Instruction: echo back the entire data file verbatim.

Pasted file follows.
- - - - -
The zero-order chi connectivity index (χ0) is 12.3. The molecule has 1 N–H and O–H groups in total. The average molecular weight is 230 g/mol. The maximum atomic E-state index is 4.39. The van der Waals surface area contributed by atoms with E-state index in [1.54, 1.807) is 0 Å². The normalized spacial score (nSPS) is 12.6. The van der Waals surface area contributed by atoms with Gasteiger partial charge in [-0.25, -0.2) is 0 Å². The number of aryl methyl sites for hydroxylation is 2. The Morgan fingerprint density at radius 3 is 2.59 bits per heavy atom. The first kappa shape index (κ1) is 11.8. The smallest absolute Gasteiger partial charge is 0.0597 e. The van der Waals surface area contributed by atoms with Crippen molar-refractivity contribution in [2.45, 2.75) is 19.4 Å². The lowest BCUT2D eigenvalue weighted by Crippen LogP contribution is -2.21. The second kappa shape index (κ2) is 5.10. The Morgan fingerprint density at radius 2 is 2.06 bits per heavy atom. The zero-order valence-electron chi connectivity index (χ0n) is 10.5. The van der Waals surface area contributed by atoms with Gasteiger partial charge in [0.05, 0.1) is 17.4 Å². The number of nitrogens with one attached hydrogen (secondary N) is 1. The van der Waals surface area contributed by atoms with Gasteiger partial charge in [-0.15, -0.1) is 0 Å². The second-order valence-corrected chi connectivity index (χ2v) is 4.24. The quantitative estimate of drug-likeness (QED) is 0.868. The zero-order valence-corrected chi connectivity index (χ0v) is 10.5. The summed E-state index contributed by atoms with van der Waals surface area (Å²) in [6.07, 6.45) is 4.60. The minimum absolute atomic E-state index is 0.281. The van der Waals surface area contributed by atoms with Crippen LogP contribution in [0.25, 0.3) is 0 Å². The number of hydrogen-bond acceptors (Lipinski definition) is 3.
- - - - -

The zero-order chi connectivity index (χ0) is 12.3. The molecule has 1 N–H and O–H groups in total. The average molecular weight is 230 g/mol. The maximum atomic E-state index is 4.39. The van der Waals surface area contributed by atoms with E-state index in [1.54, 1.807) is 0 Å². The normalized spacial score (nSPS) is 12.6. The van der Waals surface area contributed by atoms with Gasteiger partial charge in [-0.25, -0.2) is 0 Å². The number of aryl methyl sites for hydroxylation is 2. The Morgan fingerprint density at radius 3 is 2.59 bits per heavy atom. The first kappa shape index (κ1) is 11.8. The smallest absolute Gasteiger partial charge is 0.0597 e. The van der Waals surface area contributed by atoms with Crippen molar-refractivity contribution in [2.45, 2.75) is 19.4 Å². The lowest BCUT2D eigenvalue weighted by Crippen LogP contribution is -2.21. The second kappa shape index (κ2) is 5.10. The Morgan fingerprint density at radius 2 is 2.06 bits per heavy atom. The zero-order valence-electron chi connectivity index (χ0n) is 10.5. The van der Waals surface area contributed by atoms with Gasteiger partial charge in [0.05, 0.1) is 17.4 Å². The number of nitrogens with one attached hydrogen (secondary N) is 1. The van der Waals surface area contributed by atoms with Gasteiger partial charge in [-0.15, -0.1) is 0 Å². The second-order valence-corrected chi connectivity index (χ2v) is 4.24. The quantitative estimate of drug-likeness (QED) is 0.868. The zero-order valence-corrected chi connectivity index (χ0v) is 10.5. The summed E-state index contributed by atoms with van der Waals surface area (Å²) in [6.07, 6.45) is 4.60. The minimum absolute atomic E-state index is 0.281. The van der Waals surface area contributed by atoms with Crippen LogP contribution in [0.25, 0.3) is 0 Å². The number of hydrogen-bond acceptors (Lipinski definition) is 3.